Farhi Saeed bin Mohammed, however, like every other Guantanamo inmate, is not on vacation. He won his habeas corpus appeal last November. [Translation: Independent federal District Judge Gladys Kessler, after hearing all the evidence the government could muster about his pre-capture activities, while detaining this man for seven years, using its many Pentagon and DOJ resources and outsourced torture-state contractors, determined in an adversarial proceeding with a pro bono civilian attorney acting on bin Mohammed’s behalf, that it was not “more likely than not” that bin Mohammed was a participant in the conflict authorized by the 2001 AUMF (against forces responsible for the 9/11 attacks), and therefore that he has been unlawfully detained by the American military under the law of armed conflict since February, 2002.]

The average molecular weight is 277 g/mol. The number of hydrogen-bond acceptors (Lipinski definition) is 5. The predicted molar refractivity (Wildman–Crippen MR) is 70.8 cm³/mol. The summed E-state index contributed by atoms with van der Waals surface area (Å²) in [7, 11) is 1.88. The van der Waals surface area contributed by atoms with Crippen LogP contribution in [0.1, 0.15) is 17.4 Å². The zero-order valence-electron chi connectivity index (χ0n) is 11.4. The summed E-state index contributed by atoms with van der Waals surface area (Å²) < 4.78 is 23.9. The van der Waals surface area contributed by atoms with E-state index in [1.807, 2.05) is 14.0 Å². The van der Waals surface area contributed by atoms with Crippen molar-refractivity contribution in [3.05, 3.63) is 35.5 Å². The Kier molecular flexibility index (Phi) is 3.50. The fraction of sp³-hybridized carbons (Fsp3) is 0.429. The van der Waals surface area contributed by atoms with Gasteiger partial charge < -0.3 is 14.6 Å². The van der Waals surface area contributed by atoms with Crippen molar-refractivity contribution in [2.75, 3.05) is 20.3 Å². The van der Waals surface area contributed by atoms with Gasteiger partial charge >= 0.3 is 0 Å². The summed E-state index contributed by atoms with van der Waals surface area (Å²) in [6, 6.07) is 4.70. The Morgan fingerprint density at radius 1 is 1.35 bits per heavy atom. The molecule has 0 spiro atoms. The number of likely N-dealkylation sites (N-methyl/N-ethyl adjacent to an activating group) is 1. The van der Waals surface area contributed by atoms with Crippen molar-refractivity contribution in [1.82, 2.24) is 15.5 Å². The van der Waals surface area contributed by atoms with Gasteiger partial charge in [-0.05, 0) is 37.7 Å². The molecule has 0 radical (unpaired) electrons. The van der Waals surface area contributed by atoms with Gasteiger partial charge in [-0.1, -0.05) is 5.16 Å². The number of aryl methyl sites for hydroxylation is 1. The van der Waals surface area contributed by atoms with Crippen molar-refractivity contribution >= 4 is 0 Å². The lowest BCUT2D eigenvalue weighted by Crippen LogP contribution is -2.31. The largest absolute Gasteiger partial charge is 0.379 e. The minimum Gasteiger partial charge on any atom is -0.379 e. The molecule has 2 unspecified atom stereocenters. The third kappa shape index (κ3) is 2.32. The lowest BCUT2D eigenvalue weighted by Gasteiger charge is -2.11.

As of yesterday, however, bin Mohammed was still a prisoner at Guantanamo, despite having made an emergency motion in May to effect his release to a nation other than Algeria, where he fears for his life at the hands of both the government and terrorist gangs in that nation.

Lyle Denniston at scotusblog.com, who has been all over this story (as has Josh Gerstein of Politico), puts the recent events that culminated in Friday evening’s ruling by a Supreme Court majority – consisting of Justices John Roberts, Jr., Antonin Scalia, Anthony Kennedy, Clarence Thomas, and Samuel Alito, Jr. – into plain English:

Lyle Denniston | Friday, July 16th, 2010 7:44 pm